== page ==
In simple terms, DDPM takes a journey from clarity to chaos (adding noise) and then learns the path back from chaos to clarity (removing noise), doing this in a way that’s not certain but based on probabilities. It’s like an artist who first obscures a painting and then learns to restore it to its original beauty, but with a bit of guessing involved.
Denoising Diffusion Implicit Models (DDIM)
DDIM (Denoising Diffusion Implicit Models) is a variation of the original DDPM (Denoising Diffusion Probabilistic Models) concept. Both are used for generating images, but they differ in their approach and efficiency.
DDPM works through a series of steps where an image is gradually transformed from noise into a clear picture. It does this by learning how to reverse a process where a clear image is gradually converted into noise.
DDPM removes noise in small increments over a large number of steps. The process is generally slow because it requires many steps to denoise the image. DDIM is a modification of DDPM that aims to speed up the image generation process.
DDIM uses a different approach to reduce noise that allows for fewer steps in the denoising process. It modifies the way each step in the denoising process is calculated, making them more efficient.
The key advantage of DDIM is its speed. It can produce images much faster than DDPM because it requires fewer steps to achieve similar results.
While both DDPM and DDIM share the same fundamental concept of transforming noise into a coherent image, DDIM does it more efficiently, requiring fewer steps and thus reducing the time it takes to generate an image. This efficiency makes DDIM particularly valuable in practical applications where speed is crucial.
You can learn more about DDPM and DDPI in these Fast.ai lessons:
Training a Latent diffusion model
Training a model to remove noise from latents is similar to how stable diffusion operates as a latent diffusion model, without the natural language model element.
Both this model demonstrated here and Stable diffusion are types of generative model that can be used to create realistic images. They work by starting with an image made up of random noise and then gradually removing noise from it over several iterations. The noise is removed using a neural network, which is trained on a dataset of real images which had noise added to them. The result is an image that is similar to the real images in the dataset, with new elements added.
Space of all possible images
Attempt to imagine a 200,000 dimensional space of all possible images. A random point in this space would be just noise. If two similar images were mapped into this space and they would be close to one another. With manifold theory, plausible images lie in a lower dimensional manifold within this higher dimensional space. Effectively the plausible images clustered onto some surface, a manifold, within the space.
Noisy images and iteratively removing the noise
If an image is taken that is mapped into the latent space and random noise is added in steps to gradually corrupt it then this moves it away from the manifold of real plausible images. This is a stochastic differential equation. The model needs to achieve the reverse of this to move a noisy image back towards the manifold of real plausible images, This is an Ordinary Differential Equation. It isn’t possible to solve Ordinary Differential Equation in a single step, hence several noise removal steps need to be applied iteratively.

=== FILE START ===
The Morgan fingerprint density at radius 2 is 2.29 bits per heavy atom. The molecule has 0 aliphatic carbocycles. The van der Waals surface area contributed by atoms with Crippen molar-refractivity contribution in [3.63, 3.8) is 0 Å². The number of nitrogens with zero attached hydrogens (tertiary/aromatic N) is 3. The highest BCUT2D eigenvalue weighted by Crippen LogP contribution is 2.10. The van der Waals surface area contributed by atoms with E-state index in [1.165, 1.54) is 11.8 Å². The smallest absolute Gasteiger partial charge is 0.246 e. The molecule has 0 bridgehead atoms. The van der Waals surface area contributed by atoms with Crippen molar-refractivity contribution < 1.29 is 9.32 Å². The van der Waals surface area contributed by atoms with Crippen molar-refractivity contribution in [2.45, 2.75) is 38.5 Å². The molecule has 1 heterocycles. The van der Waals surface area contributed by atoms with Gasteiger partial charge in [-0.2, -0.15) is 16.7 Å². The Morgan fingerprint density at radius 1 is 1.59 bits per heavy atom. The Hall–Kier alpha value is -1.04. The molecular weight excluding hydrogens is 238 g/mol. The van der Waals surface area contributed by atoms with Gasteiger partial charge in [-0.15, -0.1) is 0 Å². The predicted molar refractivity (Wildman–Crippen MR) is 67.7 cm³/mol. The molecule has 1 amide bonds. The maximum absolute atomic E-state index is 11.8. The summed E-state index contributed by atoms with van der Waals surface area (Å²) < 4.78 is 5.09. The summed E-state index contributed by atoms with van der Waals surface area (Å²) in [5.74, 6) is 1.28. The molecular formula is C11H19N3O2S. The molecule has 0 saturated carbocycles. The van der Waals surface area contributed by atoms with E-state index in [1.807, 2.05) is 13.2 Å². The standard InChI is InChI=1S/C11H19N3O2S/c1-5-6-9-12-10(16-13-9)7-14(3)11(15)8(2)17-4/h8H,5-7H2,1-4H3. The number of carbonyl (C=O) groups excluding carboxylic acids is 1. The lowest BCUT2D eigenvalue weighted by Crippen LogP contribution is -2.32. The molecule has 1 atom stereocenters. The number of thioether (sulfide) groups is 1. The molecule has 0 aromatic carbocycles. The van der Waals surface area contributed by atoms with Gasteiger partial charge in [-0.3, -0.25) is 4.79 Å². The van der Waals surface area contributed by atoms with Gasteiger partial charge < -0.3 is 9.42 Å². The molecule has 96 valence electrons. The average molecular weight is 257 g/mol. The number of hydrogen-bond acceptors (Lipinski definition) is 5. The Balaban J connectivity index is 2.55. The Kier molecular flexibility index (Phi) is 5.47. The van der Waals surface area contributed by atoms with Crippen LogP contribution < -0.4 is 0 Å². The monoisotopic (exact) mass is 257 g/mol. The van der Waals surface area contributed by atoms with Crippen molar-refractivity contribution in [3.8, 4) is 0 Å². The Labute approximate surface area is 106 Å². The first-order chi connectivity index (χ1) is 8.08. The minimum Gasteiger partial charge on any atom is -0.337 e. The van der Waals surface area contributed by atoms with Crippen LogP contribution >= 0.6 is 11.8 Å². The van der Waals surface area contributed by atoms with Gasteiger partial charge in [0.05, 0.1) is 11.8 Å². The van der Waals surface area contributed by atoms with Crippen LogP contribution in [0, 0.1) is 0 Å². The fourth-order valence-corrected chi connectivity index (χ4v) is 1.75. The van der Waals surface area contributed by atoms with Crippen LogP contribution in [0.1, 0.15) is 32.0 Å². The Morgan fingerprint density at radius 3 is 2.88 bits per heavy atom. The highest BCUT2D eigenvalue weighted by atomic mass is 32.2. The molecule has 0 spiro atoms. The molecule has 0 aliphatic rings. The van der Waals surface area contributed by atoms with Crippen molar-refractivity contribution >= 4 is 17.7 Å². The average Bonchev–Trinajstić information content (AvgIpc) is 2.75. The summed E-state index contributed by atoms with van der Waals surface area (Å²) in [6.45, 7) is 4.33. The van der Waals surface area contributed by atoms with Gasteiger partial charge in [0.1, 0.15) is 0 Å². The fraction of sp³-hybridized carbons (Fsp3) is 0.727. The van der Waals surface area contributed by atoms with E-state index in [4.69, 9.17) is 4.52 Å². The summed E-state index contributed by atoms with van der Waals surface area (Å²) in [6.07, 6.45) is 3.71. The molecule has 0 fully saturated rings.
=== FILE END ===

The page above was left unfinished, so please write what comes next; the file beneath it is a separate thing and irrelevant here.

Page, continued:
Essentially the model takes noisy latents as an input and outputs slightly less noisy latent out. Then that model can iterate over a less and less noisy input until a real plausible image is generated.
The iterative refinement uses DDIM (Denoising Diffusion Implicit Models) sampling described earlier.
The model is trying to generate latent pixels. Latent pixels are much more precise compared to conventional pixel. Neighbouring latent pixels aren’t likely to be similar in the way conventional pixels are, the detail has been compressed out. It’s a much more difficult task to predict latent pixels.
The model’s predicted latents then need to be decoded using the VAE into a conventional pixel image.
Using image latents within a perceptual latent loss function
Traditionally perceptual loss is performed on image activations rather than latent activations. It involves passing the network’s output through a classifier, trained on ImageNet or otherwise and then confirming the activations are similar within the loss function.
The classification head of the model is chopped off, in this case removing the last 4 layers in the above back to the Adaptive Average Pool 2D layer. It is the activations from this layer used to evaluate the perceptual latent loss.
Training the U-Net diffusion model
A U-Net diffusion architecture is used for the latent noise removing model.
When the U-Net diffusion model is trained to remove noise we can now compare both the MSE (L2) loss from the de-noised image latents compared to the target latents and also a latent activation loss based on the activations in the Adaptive Average Pool 2D layer from our ImageNet Classification model.
Comparison of Perceptual Latent Loss versus MSE only
Outputs from a generative model trained with perceptual Latent based loss function after 250 epochs of training:
Outputs from a generative model trained with MSE only based loss function after 250 epochs of training:
The difference in quality is remarkable, although the MSE-only trained model’s output is in itself remarkable with 250 epochs trained in less than 10 hours on a single NVIDIA 10GB 3080RTX card.
Fast.ai’s notebook training a latent classifier on ImageNet:
ImageNet Latent Classifier
Latent Diffusion generative AI trained on the CelebA-HQ dataset:
Latent Diffusion generative AI trained on the LSun dataset:
Fast.ai Practical Deep Learning for Coders Part 2 course:
Fast.ai part 2
Diffusion U-Net course lesson:
Fast.ai part 2 lesson 24— Diffusion U-Net
Latent Diffusion course lesson:
Fast.ai part 2 lesson 25 — Latent Diffusion